Smart Diagram Effortlessly Produces Professional-Looking Results

Smart Diagram Pro, an app from Sillycube, is available for US$4.30 at Google Play. The much talked about demise of the laptop in favor of tablet device, it could be argued, will be dependent on the tablet offering much of the functionality of the laptop. Gaping holes in tablet function will likely perpetuate the laptop as a tool.

Smart Diagram Pro

A number of work-type Android applications have successfully migrated to the tablet form: Microsoft Office-like apps that take advantage of cloud portability; a printer app that lets you use colleagues’ printers as you move around an enterprise; document scanner apps that use the device’s built-in cameras — and we all know about the native pinch-and-zoom tablet browser that runs rings around any laptop.

Well, here’s a test. What about Visio-like diagramming? Smart Diagram Pro from Sillycube, offered for $4.30 on Google Play, is the full version of a stripped-down Smart Diagram app that lets you create diagrams on your phone and tablet. The full version removes ads, lets you create as many diagrams as you want, and also save them.

Flow charts and tree diagrams can be created. Export functions include JPG, PNG, SVG and XML. There are no import functions.

I loaded the app on a Toshiba Thrive tablet and Motorola Photon smartphone. The screen resolution was poor on the tablet, but fine on the phone.

Touch Usability

The first step of a Quick Tutorial option that presents itself when you open the app is a dead-giveaway as to how it is going to blow away any laptop. It takes advantage of the touchscreen in a way that a keyboard and mouse-driven PC would never be able to.

The first step’s label reads “Long press on screen until vibrate.” Well, if you go ahead and do that, it does vibrate, and further instructions dictate you draw a clockwise rectangle, which will be the first graphical entry.

I proceeded to draw the rectangle — in my case it was more of a child-like skewed circle. (Although I had a misspent youth at art school many years ago, I didn’t study very hard.)

The app translated my obscure scribble into the rectangle, and the first entity of my chart was born.

Adding Entities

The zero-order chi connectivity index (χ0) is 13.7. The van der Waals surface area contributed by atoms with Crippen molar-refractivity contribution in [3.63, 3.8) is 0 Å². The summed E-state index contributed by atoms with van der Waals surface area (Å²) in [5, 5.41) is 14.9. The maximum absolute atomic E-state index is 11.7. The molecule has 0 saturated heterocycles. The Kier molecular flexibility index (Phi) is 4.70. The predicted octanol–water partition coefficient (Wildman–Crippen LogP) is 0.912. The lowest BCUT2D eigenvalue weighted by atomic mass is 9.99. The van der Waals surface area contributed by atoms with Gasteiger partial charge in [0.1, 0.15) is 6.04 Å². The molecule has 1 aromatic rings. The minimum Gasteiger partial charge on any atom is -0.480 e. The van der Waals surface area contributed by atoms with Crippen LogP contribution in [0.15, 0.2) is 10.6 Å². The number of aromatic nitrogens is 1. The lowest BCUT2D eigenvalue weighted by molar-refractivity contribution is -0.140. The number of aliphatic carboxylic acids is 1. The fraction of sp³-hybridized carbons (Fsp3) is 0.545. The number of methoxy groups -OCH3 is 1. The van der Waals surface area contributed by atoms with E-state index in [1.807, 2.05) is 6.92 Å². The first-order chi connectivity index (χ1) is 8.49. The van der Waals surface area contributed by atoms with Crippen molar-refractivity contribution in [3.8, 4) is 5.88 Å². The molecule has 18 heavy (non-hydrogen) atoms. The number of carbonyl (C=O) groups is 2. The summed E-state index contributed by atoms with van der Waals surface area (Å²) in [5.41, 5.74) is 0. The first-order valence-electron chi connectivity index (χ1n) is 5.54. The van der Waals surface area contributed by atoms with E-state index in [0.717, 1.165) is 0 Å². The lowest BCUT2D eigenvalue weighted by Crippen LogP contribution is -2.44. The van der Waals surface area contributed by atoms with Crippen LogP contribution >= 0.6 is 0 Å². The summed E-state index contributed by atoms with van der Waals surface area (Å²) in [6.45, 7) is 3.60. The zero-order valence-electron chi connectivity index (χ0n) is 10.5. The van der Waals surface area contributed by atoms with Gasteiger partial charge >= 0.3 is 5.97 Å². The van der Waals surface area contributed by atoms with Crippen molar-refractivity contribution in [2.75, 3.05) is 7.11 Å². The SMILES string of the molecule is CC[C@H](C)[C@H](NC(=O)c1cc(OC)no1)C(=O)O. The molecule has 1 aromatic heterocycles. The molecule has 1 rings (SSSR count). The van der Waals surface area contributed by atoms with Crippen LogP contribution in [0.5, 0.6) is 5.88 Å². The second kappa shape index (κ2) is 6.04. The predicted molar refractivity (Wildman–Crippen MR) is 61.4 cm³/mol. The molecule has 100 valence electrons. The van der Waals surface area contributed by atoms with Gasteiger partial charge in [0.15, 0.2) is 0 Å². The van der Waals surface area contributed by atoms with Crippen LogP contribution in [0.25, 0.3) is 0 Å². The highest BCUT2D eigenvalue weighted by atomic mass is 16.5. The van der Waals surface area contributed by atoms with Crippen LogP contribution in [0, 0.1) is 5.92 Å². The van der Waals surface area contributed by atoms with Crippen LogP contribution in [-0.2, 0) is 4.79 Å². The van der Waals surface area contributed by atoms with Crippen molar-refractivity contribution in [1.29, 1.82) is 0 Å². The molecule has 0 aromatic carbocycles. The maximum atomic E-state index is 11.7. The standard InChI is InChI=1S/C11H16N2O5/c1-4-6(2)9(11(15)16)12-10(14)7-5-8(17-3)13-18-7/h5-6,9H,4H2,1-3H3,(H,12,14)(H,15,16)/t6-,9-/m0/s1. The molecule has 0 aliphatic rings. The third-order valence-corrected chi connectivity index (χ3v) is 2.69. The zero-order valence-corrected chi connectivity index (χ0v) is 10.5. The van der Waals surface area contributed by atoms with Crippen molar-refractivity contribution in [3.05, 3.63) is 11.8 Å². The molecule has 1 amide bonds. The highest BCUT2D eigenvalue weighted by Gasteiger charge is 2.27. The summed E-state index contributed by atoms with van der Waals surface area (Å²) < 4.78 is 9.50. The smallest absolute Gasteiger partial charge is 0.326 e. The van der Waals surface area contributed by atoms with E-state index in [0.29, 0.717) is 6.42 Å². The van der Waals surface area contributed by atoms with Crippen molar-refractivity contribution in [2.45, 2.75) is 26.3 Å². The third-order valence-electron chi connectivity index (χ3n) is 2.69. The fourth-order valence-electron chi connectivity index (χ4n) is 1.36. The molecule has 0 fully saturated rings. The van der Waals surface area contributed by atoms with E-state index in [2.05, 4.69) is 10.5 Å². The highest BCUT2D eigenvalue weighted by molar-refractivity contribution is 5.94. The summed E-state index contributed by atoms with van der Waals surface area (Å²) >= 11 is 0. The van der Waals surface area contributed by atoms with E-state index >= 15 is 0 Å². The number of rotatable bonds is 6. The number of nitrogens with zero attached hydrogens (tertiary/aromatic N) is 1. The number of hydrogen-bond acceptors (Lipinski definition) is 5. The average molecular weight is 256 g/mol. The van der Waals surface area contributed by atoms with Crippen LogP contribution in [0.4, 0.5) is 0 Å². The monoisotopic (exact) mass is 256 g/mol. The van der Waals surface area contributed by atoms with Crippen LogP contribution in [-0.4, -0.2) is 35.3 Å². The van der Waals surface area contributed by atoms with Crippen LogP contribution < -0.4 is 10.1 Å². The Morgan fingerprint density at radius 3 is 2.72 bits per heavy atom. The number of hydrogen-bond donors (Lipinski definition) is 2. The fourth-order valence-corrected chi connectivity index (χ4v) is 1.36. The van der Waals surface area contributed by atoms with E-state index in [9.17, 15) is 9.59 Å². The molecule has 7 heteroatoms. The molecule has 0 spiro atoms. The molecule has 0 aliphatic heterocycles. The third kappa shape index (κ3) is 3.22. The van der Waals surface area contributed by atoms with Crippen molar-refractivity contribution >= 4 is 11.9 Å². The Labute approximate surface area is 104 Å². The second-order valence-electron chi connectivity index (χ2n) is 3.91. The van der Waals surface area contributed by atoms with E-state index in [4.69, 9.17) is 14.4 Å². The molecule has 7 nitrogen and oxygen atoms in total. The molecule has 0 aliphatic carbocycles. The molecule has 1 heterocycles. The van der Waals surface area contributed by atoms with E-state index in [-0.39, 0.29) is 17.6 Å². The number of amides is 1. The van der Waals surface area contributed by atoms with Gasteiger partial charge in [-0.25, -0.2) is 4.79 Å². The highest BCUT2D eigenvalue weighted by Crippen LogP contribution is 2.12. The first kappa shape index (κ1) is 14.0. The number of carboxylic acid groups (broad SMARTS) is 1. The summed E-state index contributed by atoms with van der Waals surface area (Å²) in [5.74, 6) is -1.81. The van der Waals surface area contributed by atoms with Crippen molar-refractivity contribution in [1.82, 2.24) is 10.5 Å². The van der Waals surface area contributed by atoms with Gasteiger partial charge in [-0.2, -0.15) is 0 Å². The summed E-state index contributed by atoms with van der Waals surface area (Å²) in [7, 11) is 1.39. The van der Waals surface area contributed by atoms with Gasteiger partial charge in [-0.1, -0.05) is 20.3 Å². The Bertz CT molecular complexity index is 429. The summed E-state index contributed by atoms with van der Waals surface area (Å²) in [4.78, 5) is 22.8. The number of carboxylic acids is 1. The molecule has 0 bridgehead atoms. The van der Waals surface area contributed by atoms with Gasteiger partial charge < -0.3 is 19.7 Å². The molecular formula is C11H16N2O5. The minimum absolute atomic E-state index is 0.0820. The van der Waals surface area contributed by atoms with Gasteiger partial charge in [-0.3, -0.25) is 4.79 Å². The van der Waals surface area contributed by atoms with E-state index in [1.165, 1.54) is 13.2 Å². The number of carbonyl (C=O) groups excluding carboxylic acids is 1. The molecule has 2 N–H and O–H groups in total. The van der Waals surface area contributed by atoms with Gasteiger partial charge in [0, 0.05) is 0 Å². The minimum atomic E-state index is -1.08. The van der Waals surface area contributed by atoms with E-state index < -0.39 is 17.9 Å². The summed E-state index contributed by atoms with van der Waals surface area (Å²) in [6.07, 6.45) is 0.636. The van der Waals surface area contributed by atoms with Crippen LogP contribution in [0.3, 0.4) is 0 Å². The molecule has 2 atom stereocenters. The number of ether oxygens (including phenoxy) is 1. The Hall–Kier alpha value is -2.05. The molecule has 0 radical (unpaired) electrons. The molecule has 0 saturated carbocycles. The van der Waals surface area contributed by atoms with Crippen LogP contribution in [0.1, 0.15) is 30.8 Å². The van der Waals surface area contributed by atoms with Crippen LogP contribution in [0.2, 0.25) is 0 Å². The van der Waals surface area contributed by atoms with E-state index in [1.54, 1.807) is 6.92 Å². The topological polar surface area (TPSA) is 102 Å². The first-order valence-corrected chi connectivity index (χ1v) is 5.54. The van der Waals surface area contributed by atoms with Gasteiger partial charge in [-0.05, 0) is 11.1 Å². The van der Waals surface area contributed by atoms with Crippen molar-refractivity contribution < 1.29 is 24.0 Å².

Adding entities is simply a matter of pressing on empty screen space and creating more drawings. I created rectangles, circles, diamonds and triangles, and labeled them “Father,” “Son,” “Daughter” and so on.

If the touch gesturing doesn’t pick up what you’re trying to achieve, you can add shapes manually through dialog boxes.

Depicting Relationships

Swiping your finger between entities draws a line — the graphical relationship between two entities. I drew a line between Father and Son and Father and Daughter.

Long pressing on an existing entity allows you to move it around the screen.

And that’s it in terms of UI: Vizio, in lean-back sketchbook form.

User Settings, Exports

User settings include text and shape colors, default line colors and so on.

An export to PNG using the app’s “Share” function via Dropbox and then opening the diagram with a version of Adobe Photoshop rendered well on a PC.

In Conclusion

I enjoyed the way that this diagram-creating app embraced lean-back with its touch interface. My sofa beckoned, and I was able to create a professional-looking diagram in a creative, reclined position rather than hunched over a desk. This app really took advantage of the gesture-based differences found in tablets and phones compared to that of a PC UI.

The only downside was poor tablet resolution. I’d like to see a tablet-screen compatible version introduced, although the smartphone app installed, and worked just fine on the tablet I used.

I could also see a demand for Visio import functions, which are lacking, although it didn’t bother me particularly because the nature of the app lent itself to creative diagram creation, rather than tweaking existing diagrams.

Patrick Nelson has been a professional writer since 1992. He was editor and publisher of the music industry trade publication Producer Report and has written for a number of technology blogs. Nelson studied design at Hornsey Art School and wrote the cult-classic novel Sprawlism. His introduction to technology was as a nomadic talent scout in the eighties, where regular scrabbling around under hotel room beds was necessary to connect modems with alligator clips to hotel telephone wiring to get a fax out. He tasted down and dirty technology, and never looked back.

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